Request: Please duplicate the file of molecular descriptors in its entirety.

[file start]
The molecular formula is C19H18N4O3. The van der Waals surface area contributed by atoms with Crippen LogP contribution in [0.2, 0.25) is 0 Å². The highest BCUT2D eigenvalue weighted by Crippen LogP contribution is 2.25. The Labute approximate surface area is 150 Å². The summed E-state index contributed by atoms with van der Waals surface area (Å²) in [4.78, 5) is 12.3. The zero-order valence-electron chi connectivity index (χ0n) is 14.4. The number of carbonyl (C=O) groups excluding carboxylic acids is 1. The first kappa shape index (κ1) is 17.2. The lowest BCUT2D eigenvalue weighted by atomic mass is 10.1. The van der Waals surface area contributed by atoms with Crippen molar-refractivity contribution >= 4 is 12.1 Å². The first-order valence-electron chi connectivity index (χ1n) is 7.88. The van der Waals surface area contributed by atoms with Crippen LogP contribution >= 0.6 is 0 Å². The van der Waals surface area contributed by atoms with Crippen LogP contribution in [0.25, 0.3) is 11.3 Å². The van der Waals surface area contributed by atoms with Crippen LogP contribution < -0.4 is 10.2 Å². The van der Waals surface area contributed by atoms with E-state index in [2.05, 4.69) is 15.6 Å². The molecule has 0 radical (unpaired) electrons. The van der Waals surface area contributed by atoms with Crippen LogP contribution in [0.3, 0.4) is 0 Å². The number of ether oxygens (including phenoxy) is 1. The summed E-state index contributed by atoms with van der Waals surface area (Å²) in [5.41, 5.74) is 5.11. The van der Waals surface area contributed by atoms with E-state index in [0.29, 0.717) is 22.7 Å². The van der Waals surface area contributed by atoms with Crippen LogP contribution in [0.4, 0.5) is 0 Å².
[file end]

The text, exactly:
The molecular formula is C19H18N4O3. The van der Waals surface area contributed by atoms with Crippen LogP contribution in [0.2, 0.25) is 0 Å². The highest BCUT2D eigenvalue weighted by Crippen LogP contribution is 2.25. The Labute approximate surface area is 150 Å². The summed E-state index contributed by atoms with van der Waals surface area (Å²) in [4.78, 5) is 12.3. The zero-order valence-electron chi connectivity index (χ0n) is 14.4. The number of carbonyl (C=O) groups excluding carboxylic acids is 1. The first kappa shape index (κ1) is 17.2. The lowest BCUT2D eigenvalue weighted by atomic mass is 10.1. The van der Waals surface area contributed by atoms with Crippen molar-refractivity contribution >= 4 is 12.1 Å². The first-order valence-electron chi connectivity index (χ1n) is 7.88. The van der Waals surface area contributed by atoms with Crippen LogP contribution >= 0.6 is 0 Å². The van der Waals surface area contributed by atoms with Crippen LogP contribution in [0.25, 0.3) is 11.3 Å². The van der Waals surface area contributed by atoms with Crippen LogP contribution < -0.4 is 10.2 Å². The van der Waals surface area contributed by atoms with E-state index in [2.05, 4.69) is 15.6 Å². The molecule has 0 radical (unpaired) electrons. The van der Waals surface area contributed by atoms with Crippen LogP contribution in [0.3, 0.4) is 0 Å². The number of ether oxygens (including phenoxy) is 1. The summed E-state index contributed by atoms with van der Waals surface area (Å²) in [5.41, 5.74) is 5.11. The van der Waals surface area contributed by atoms with E-state index in [0.29, 0.717) is 22.7 Å². The van der Waals surface area contributed by atoms with Crippen LogP contribution in [0.4, 0.5) is 0 Å².